Pediatric Advanced Life Support, also commonly known as PALS, is a course that healthcare professionals can take that is “geared towards healthcare providers who respond to emergencies in infants and children and for personnel in emergency response, emergency medicine, intensive care, and critical care units.” Anyone who completes this course will be awarded a certificate that lasts for two years. Undertaking the PALS training program is a significant endeavor, however, so if you need to take this course here are a few ways to make sure you know you are well on your way to success.
Firstly, you should make sure you meet the minimum requirements to both take the course itself and work in a field where the PALS certification is relevant. Taking a PALS course is not as simple as registering for enrollment, as you must first go through a precourse assessment and pass with a score of seventy percent or greater prior to taking the classes.
Worth mentioning as well is the possibility that the results of a background check may interfere with your career as a health professional, as you will not be able to apply for enrollment in the course if you do not meet a set of basic requirements. Specifically, you must already be a health professional to enroll in a PALS course. If you have reason to believe that this may be an issue, it may be worthwhile to do your due diligence and conduct a background check on yourself with a been verified review or similar online service.
Depending on where you live and how you want to take the course, finding and attending that course’s classes may pose a challenge by itself. Going out of your way to attend a class in person is ideal for healthcare professionals, but acceptable alternatives exist if physical attendance is simply not possible. You can take certification and recertification courses for PALS online, and such courses may even have the benefit of increased scheduling flexibility as well. Another major difference between PALS courses offered by different course providers is the score required to pass them. The website “surefirecpr.com” lists the minimum passing grade as being “84%,” which contrasts with the “80%” passing grade that is listed as being required by emedcert.com at the time of this writing. A raised minimum passing score is almost certainly going to be a dealbreaker for many, especially taking into account that a PALS course already tends to require an already unusually high minimum passing score of eighty percent or more, so it will be worth reading through the particular details of the specific class that you would like to take as they are presented to you.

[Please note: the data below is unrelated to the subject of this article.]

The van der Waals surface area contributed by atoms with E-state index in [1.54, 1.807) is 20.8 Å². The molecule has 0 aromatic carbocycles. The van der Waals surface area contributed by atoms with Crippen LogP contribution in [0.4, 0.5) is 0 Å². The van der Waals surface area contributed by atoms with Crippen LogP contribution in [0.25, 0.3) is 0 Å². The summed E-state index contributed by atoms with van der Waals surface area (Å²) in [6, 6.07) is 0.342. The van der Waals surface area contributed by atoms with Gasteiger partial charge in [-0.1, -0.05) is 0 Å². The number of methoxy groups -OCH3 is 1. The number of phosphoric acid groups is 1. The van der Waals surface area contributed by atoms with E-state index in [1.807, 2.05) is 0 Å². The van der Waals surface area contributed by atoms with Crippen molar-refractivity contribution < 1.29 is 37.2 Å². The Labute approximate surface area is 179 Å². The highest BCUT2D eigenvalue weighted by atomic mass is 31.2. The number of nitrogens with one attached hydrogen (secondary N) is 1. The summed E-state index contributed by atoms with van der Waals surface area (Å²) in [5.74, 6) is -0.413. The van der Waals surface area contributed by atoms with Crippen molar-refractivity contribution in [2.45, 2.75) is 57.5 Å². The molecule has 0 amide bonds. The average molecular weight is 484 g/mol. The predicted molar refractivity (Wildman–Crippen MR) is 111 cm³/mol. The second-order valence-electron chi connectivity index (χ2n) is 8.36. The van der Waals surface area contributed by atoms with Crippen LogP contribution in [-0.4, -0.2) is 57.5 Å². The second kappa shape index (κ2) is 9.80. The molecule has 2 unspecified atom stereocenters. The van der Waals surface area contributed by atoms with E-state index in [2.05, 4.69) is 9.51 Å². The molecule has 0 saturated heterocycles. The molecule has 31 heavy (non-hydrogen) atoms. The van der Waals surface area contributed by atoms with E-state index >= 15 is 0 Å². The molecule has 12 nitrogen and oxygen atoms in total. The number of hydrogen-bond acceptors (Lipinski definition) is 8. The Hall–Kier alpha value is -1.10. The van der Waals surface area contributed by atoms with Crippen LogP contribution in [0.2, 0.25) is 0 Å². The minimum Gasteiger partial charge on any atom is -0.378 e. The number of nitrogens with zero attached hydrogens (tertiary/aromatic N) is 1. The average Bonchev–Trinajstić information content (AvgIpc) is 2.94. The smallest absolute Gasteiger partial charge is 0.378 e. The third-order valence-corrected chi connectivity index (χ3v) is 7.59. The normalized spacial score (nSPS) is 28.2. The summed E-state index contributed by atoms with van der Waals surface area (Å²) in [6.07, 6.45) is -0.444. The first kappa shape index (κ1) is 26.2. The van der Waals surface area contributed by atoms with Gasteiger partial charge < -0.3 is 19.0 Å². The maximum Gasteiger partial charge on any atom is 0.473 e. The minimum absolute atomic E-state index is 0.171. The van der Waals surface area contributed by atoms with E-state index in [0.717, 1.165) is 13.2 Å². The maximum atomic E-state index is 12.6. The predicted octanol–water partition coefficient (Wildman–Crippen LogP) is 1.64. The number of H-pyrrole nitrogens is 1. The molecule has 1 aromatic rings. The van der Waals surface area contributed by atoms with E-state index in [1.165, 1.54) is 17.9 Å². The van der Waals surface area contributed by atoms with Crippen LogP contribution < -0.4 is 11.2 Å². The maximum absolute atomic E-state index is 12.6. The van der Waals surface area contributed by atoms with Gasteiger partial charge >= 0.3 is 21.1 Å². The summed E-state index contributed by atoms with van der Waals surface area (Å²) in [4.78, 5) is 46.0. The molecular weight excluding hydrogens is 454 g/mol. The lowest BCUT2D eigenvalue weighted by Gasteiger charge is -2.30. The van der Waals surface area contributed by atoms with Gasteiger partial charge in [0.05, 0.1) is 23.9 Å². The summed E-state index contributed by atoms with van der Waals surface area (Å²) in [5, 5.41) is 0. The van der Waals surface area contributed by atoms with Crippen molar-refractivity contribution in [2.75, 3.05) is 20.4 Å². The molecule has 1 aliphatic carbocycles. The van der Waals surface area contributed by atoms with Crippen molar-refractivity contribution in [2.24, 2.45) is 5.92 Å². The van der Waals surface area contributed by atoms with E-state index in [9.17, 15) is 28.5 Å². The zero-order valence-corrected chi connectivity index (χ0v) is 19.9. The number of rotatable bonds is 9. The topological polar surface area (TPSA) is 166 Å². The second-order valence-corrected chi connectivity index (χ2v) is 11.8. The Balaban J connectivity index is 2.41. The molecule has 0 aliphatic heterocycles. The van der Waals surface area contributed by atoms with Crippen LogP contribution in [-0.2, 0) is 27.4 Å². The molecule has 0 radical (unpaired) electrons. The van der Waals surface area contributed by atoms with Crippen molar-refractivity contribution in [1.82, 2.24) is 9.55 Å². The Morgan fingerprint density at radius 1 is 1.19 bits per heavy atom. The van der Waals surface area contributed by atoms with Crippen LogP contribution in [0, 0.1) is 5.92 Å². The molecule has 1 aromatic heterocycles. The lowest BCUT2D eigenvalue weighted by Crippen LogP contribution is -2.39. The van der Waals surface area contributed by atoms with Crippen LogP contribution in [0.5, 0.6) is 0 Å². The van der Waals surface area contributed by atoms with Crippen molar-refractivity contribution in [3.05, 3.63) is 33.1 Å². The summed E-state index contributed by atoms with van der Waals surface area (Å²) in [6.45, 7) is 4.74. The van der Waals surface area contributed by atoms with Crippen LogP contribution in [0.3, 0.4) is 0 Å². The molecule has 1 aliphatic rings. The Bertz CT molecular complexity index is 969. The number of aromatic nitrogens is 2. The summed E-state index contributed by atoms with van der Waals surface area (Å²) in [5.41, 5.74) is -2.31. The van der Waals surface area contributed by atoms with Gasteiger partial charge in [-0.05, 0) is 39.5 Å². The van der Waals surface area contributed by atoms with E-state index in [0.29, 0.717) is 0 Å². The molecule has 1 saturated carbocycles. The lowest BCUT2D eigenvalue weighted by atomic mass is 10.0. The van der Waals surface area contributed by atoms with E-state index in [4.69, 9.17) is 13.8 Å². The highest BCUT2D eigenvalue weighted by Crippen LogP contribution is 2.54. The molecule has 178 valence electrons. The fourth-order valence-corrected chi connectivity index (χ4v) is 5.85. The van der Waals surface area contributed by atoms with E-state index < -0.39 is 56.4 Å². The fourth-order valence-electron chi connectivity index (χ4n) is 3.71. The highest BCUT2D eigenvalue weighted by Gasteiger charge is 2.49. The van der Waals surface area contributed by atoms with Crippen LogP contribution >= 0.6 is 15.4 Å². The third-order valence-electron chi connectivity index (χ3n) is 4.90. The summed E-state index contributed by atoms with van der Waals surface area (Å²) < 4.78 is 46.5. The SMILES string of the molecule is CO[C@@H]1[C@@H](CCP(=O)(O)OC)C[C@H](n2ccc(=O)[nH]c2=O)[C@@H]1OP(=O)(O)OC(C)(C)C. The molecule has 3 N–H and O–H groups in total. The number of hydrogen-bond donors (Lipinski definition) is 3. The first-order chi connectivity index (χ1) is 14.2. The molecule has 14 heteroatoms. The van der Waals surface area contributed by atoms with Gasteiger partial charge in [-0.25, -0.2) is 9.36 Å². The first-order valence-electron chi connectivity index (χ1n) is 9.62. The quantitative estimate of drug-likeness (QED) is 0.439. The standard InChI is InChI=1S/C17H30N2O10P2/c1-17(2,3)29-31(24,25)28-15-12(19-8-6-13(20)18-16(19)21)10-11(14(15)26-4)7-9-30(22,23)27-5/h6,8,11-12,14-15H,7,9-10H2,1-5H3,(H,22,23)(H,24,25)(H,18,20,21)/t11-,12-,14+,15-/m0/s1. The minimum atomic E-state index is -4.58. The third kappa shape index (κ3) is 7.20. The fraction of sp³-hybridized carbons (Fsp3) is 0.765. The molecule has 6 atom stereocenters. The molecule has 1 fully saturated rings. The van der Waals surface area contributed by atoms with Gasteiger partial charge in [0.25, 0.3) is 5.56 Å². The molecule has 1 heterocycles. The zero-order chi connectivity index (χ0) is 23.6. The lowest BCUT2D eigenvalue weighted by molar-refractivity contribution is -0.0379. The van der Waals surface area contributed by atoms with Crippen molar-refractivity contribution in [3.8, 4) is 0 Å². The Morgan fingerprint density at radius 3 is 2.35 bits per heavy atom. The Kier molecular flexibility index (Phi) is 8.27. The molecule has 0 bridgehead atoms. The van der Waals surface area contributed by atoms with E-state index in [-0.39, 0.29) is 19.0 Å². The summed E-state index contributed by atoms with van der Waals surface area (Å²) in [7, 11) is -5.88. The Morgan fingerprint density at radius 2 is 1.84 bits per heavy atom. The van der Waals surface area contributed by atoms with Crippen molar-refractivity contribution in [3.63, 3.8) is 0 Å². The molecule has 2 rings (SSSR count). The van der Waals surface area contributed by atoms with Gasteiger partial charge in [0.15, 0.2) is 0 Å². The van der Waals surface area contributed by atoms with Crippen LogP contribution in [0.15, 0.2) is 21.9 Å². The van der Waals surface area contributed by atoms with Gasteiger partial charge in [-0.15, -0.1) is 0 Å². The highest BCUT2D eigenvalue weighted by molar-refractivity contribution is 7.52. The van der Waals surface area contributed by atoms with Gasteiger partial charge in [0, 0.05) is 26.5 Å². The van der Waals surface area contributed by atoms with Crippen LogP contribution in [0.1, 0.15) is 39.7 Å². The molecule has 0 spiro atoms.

Taking an exam is a skill unto itself, so you should do everything you can to make sure you know all of the course material. Standard test-taking tips will likely apply to this course, but more important is your ability to be a diligent student. Taking notes, asking questions, and interacting with other students are all great ways to succeed in any kind of class. In the case of physical classes, getting along with your teacher should also help greatly as well. Depending on the class size, you may have to interact with your teacher closely regardless of how well you get along with them. Given that you are required to take a recertification course after two years as well to remain certified, it would be worthwhile to hone your abilities as a student to prepare yourself for your career-long education.
The most straightforward path to success in a PALS certification course is to do your best both as a student and as a healthcare professional. Medical advancements are always being made no matter where or how you take the course, so you must be always willing to learn something new.